Many of our pollinator species are at risk, and one reason for that is because of habitat loss. Pollinators species, such as butterflies and bees, are responsible for about 40% of food crop production, so it is especially important that we take action to help. With community support, Heritage Conservancy staff members have been working hard to support local pollinators. In the month of September, we held two separate events to increase awareness of their plight and to provide habitat to help them thrive.
On September 7th, over 30 volunteers gathered at our Jackson Pond Preserve in Buckingham Township to engage in a monarch tagging event to help track migration patterns. We were fortunate to be greeted by hundreds of pollinators, namely, several species of butterflies that included eastern tailed blue, cloudless sulphur, and buckeye. Jim, our Land Conservation Manager, gave guided tours, detailing our work on the five-acre native pollinator meadow at Jackson Pond Preserve and how it supports pollinators throughout every stage of life. To top it all off, one of our knowledgeable volunteers, Diane Allison, brought a chrysalis of black swallowtails. To our delight, we were able to witness a butterfly emerge from the chrysalis, “pump up” its crinkled wings, then elegantly spread them!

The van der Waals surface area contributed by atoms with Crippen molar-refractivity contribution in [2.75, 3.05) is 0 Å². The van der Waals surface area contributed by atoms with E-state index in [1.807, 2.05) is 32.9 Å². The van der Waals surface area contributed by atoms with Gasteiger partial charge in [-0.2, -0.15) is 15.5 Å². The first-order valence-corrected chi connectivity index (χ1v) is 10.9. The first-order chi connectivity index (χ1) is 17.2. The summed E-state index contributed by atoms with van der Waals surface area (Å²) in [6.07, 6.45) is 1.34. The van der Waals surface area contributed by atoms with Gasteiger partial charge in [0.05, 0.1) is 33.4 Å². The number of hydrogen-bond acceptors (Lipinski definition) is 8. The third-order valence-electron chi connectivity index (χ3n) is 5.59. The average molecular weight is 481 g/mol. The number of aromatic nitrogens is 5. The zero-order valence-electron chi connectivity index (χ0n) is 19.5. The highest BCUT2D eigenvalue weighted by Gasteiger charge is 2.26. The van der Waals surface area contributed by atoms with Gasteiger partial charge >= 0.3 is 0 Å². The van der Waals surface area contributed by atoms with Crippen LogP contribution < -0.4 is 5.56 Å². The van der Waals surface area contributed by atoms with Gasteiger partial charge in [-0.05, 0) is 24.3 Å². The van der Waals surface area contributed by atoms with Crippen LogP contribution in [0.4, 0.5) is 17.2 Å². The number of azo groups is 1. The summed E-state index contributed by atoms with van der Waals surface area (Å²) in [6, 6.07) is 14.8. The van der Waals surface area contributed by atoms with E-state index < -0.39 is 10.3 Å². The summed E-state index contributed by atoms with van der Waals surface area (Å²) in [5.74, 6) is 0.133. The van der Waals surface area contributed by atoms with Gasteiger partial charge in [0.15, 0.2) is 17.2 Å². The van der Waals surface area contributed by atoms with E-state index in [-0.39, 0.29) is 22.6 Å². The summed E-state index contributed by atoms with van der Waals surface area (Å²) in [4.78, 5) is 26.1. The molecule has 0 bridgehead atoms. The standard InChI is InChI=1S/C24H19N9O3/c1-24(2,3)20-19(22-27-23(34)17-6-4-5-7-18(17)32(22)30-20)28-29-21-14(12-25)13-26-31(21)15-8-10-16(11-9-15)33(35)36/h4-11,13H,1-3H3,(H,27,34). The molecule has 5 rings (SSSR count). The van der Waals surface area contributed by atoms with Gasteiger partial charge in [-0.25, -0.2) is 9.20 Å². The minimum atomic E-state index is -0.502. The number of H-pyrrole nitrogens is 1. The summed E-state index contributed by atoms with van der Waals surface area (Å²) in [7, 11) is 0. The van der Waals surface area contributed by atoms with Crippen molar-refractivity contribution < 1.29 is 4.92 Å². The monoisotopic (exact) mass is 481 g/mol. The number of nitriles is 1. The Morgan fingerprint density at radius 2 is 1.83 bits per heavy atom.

The following week, on Friday the 13th, we furthered our pollinator promotion over at our Croydon Woods Nature Preserve, where we planted a pollinator patch next to the local elementary school. Not only will butterflies and bees benefit from this space, but students will now be able to connect with and gain knowledge of nature in an otherwise widely developed area. The tree species we planted, which provide nectar and pollen during early spring before most wildflowers bloom, include sweet pepper bush, highbush blueberry, beach plum, and shadbush. As for plants, we used butterfly and swamp milkweed, New England and New York aster, and goldenrod.
It is more beneficial to plant a wide variety of native plant species than only planting butterfly bush. The mixture of plants provides more support for a butterfly’s entire lifespan than what butterfly bush offers. These plants promote butterflies and bees, and in return, butterflies and bees promote these plants. Without either, these ecosystems could quickly vanish, to the detriment of the environment as a whole.
A big thank you to all of our volunteers who dedicated their time and energy to these projects. If you are feeling inspired to add a native pollinator garden at your own home to support pollinator species, you can utilize the list of plant and tree species mentioned above!